Brown adipose tissue activation is inversely related to central obesity and metabolic parameters in adult human.

Wang Q, Zhang M, Xu M, Gu W, Xi Y, Qi L, Li B, Wang W - PLoS ONE (2015)

The prevalence of brown adipose tissue was inversely related with adiposity.Body-mass-index (the weight in kilograms divided by the square of the height in meters, panel A), Waist Circumferences (panel B), Subcutaneous Fat Areas (Panel C), Visceral Fat Areas (Panel D). The percentage of patients in each group (shown as BMI<25, 25~30, ≥30; central obesity and non-obesity which were defined from waist circumferences; and quintiles of subcutaneous and visceral fat areas) who had detectable BAT was shown, and a univariate analysis was used to assess the significance of differences in the percentages with the use of a chi-square test.
© Copyright Policy
Related In: Results  -  Collection

License
Show All Figures
getmorefigures.php?uid=PMC4403996&req=5

pone.0123795.g002: The prevalence of brown adipose tissue was inversely related with adiposity.Body-mass-index (the weight in kilograms divided by the square of the height in meters, panel A), Waist Circumferences (panel B), Subcutaneous Fat Areas (Panel C), Visceral Fat Areas (Panel D). The percentage of patients in each group (shown as BMI<25, 25~30, ≥30; central obesity and non-obesity which were defined from waist circumferences; and quintiles of subcutaneous and visceral fat areas) who had detectable BAT was shown, and a univariate analysis was used to assess the significance of differences in the percentages with the use of a chi-square test.
Mentions: The detectable BAT was more frequent in non-obese subjects defined by either BMI or waist circumference (Fig 2A and 2B). The presence of BAT was steeply decreased along with the increasing subcutaneous fat areas (Fig 2C) and especially visceral fat areas (Fig 2D). Both in the males and the females, the BAT positive subjects had lower BMI and less subcutaneous fat areas, visceral fat areas and waist circumference, compared with the BAT non-detectable subjects (P<0.01, Table 2). Consistently, similar results were obtained using another central obesity parameter, waist-to-height ratio [27]. Both in men and in women, the waist-to-height ratio was significantly lower in subjects with detectable BAT (0.48 ± 0.05 vs. 0.52 ± 0.05 in men, P = 0.0004; 0.48 ± 0.04 vs. 0.52 ± 0.06 in women, P <0.0001).

Bottom Line: We found that the prevalence of BAT was around 2.7% in our study participants, with a significant sexual difference (5.5% in the females vs. 1.3% in the males; p<0.0001).The BAT positive subjects had lower BMI (P<0.0001), less SFA (P<0.01), VFA (P<0.0001), WC (P<0.0001), lower fasting glucose and triglyceride levels (both P<0.01) and increased HDL cholesterol concentrations (P<0.0001), compared with the BAT negative subjects.Our data suggest that decreased amount of active BAT might be associated with accumulation of visceral fat content and unfavorable metabolic outcomes.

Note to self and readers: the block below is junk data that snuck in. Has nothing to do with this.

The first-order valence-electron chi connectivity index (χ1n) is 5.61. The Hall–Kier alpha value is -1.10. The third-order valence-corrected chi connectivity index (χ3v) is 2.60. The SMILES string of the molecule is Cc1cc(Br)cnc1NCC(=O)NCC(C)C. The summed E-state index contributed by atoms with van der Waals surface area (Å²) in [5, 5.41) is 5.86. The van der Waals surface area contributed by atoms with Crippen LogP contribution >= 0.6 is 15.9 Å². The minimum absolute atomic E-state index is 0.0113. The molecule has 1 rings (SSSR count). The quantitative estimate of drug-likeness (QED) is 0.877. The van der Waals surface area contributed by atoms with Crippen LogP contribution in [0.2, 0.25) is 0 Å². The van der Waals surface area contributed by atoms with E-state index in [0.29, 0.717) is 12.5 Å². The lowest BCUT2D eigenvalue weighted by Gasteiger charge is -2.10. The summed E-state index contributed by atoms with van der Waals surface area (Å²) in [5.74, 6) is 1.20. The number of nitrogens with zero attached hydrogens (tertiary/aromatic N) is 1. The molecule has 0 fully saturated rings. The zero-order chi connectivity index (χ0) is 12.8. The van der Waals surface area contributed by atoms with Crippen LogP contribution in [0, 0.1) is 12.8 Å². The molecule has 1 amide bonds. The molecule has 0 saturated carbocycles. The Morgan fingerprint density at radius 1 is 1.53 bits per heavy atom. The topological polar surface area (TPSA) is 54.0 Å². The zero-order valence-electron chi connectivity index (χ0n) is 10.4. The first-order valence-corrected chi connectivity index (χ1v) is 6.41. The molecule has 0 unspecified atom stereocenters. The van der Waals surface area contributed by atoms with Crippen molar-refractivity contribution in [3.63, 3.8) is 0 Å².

View Article: PubMed Central - PubMed

Affiliation: Shanghai Key Laboratory for Endocrine Tumors, Rui-Jin Hospital, Shanghai Jiao-Tong University School of Medicine, Shanghai, China; Department of Endocrine and Metabolic Diseases, Shanghai Clinical Center for Endocrine and Metabolic Diseases, Rui-Jin Hospital, Shanghai Jiao-Tong University School of Medicine, Shanghai, China.

ABSTRACT

Background: Recent studies have shown that adult human possess active brown adipose tissue (BAT), which might be important in affecting obesity. However, the supporting evidence on the relationship between BAT and central obesity and metabolic profile in large population based studies is sparse.

Methodology/principal findings: We studied 4011 (2688 males and 1323 females) tumor-free Chinese adults aged 18-89 for BAT activities, visceral/subcutaneous fat areas (VFA/SFA), waist circumferences (WC) and metabolic parameters. We found that the prevalence of BAT was around 2.7% in our study participants, with a significant sexual difference (5.5% in the females vs. 1.3% in the males; p<0.0001). BAT detection was increased in low temperature and declined in elderly subjects. The BAT positive subjects had lower BMI (P<0.0001), less SFA (P<0.01), VFA (P<0.0001), WC (P<0.0001), lower fasting glucose and triglyceride levels (both P<0.01) and increased HDL cholesterol concentrations (P<0.0001), compared with the BAT negative subjects. Robust logistic regression revealed that after adjustment for covariates (including age, sex, BMI, VFA, SFA and WC), age and BMI in the males (0.92 [95%CI, 0.88-0.96] and 0.84 [95% CI, 0.75-0.96], both P ≤0.008) while age and VFA in the females (0.87 [95%CI, 0.83-0.91] and 0.98 [95%CI, 0.97-0.99], respectively, P<0.05) were independently associated with detectable BAT.

Conclusions/significance: Our data suggest that decreased amount of active BAT might be associated with accumulation of visceral fat content and unfavorable metabolic outcomes.

Show MeSH
Related in: MedlinePlus